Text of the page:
supposed


Also found in: Dictionary, Thesaurus, Idioms.
References in classic literature ?
And after this interval, variety a1 is supposed in the diagram to have produced variety a2, which will, owing to the principle of divergence, differ more from (A) than did variety a1.
After ten thousand generations, species (A) is supposed to have produced three forms, a10, f10, and m10, which, from having diverged in character during the successive generations, will have come to differ largely, but perhaps unequally, from each other and from their common parent.
In the diagram I have assumed that a second species (I) has produced, by analogous steps, after ten thousand generations, either two well-marked varieties (w10 and z10) or two species, according to the amount of change supposed to be represented between the horizontal lines.
The original species of our genus were supposed to resemble each other in unequal degrees, as is so generally the case in nature; species (A) being more nearly related to B, C, and D, than to the other species; and species (I) more to G, H, K, L, than to the others.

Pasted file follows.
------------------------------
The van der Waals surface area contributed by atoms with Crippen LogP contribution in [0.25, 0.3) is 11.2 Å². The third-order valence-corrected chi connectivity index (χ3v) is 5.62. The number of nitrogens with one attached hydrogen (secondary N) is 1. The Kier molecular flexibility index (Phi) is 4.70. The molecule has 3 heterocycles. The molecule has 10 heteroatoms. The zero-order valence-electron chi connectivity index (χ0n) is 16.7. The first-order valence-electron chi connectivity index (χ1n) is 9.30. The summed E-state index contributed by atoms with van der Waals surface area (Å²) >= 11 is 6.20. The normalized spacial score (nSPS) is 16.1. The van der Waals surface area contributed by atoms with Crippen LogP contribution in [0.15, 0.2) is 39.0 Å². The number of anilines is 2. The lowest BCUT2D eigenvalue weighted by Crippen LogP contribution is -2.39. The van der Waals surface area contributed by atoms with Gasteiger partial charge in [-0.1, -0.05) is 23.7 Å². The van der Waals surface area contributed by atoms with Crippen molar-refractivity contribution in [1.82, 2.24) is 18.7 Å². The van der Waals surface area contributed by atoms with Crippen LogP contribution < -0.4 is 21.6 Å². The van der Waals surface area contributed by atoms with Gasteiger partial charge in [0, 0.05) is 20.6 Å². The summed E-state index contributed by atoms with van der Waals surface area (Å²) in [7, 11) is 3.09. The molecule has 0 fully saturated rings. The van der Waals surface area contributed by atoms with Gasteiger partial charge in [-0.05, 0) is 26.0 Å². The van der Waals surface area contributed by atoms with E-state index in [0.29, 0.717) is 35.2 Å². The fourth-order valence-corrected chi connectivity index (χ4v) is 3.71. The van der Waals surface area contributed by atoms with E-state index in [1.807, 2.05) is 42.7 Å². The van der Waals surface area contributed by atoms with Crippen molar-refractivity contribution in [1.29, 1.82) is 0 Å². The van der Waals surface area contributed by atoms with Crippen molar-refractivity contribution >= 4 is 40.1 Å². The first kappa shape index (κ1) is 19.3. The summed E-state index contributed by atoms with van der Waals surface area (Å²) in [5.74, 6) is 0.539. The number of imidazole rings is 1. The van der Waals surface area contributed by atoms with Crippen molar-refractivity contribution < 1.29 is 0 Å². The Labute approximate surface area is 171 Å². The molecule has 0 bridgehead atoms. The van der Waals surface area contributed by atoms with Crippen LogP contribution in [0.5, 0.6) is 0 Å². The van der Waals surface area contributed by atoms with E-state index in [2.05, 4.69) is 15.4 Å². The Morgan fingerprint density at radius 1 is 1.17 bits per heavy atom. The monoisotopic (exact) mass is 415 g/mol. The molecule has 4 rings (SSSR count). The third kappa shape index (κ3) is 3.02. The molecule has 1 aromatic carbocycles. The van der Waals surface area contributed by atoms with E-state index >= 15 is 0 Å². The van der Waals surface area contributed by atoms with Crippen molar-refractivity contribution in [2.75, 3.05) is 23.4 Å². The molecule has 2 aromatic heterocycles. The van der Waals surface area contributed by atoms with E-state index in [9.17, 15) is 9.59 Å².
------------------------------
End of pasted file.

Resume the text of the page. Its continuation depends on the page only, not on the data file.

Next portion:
Our world is to be constructed out of what the American realists call "neutral" entities, which have neither the hardness and indestructibility of matter, nor the reference to objects which is supposed to characterize mind.
As she spoke she observed him looking at her earnestly; and the manner in which he immediately asked her why she supposed Miss Darcy likely to give them any uneasiness, convinced her that she had somehow or other got pretty near the truth.
It is not to be supposed that there was much affection in the case.
It was not to be supposed that any other people could be meant than those with whom she was connected.
And the friend of the gods may be supposed to receive from them all things at their best, excepting only such evil as is the necessary consequence of former sins?
Up to that time, he had simply supposed himself (in giving you the laudanum) to be helping to make you the victim of a harmless practical joke.
Juries cannot be supposed competent to investigations that require a thorough knowledge of the laws and usages of nations; and they will sometimes be under the influence of impressions which will not suffer them to pay sufficient regard to those considerations of public policy which ought to guide their inquiries.
Let us now examine how far the proposition of Massachusetts is calculated to remedy the supposed defect.